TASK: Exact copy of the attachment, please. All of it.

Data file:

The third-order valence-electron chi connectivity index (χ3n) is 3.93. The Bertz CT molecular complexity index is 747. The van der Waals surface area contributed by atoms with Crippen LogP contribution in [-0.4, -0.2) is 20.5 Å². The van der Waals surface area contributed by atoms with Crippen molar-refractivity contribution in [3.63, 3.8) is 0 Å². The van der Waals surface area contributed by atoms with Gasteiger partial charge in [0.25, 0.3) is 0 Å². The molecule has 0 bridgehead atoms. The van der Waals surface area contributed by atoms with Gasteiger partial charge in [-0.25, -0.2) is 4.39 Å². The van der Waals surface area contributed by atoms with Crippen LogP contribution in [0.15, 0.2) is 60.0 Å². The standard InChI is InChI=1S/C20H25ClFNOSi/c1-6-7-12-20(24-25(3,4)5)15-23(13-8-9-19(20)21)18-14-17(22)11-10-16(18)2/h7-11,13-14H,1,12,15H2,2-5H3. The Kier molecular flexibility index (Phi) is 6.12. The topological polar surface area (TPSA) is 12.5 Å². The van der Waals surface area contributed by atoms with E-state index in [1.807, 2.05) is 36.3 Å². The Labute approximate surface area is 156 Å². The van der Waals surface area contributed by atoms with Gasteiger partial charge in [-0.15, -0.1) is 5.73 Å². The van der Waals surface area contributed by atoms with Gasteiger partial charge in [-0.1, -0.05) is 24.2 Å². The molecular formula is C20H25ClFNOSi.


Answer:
The third-order valence-electron chi connectivity index (χ3n) is 3.93. The Bertz CT molecular complexity index is 747. The van der Waals surface area contributed by atoms with Crippen LogP contribution in [-0.4, -0.2) is 20.5 Å². The van der Waals surface area contributed by atoms with Crippen molar-refractivity contribution in [3.63, 3.8) is 0 Å². The van der Waals surface area contributed by atoms with Gasteiger partial charge in [0.25, 0.3) is 0 Å². The molecule has 0 bridgehead atoms. The van der Waals surface area contributed by atoms with Gasteiger partial charge in [-0.25, -0.2) is 4.39 Å². The van der Waals surface area contributed by atoms with Crippen LogP contribution in [0.15, 0.2) is 60.0 Å². The standard InChI is InChI=1S/C20H25ClFNOSi/c1-6-7-12-20(24-25(3,4)5)15-23(13-8-9-19(20)21)18-14-17(22)11-10-16(18)2/h7-11,13-14H,1,12,15H2,2-5H3. The Kier molecular flexibility index (Phi) is 6.12. The topological polar surface area (TPSA) is 12.5 Å². The van der Waals surface area contributed by atoms with E-state index in [1.807, 2.05) is 36.3 Å². The Labute approximate surface area is 156 Å². The van der Waals surface area contributed by atoms with Gasteiger partial charge in [-0.15, -0.1) is 5.73 Å². The van der Waals surface area contributed by atoms with Gasteiger partial charge in [-0.1, -0.05) is 24.2 Å². The molecular formula is C20H25ClFNOSi.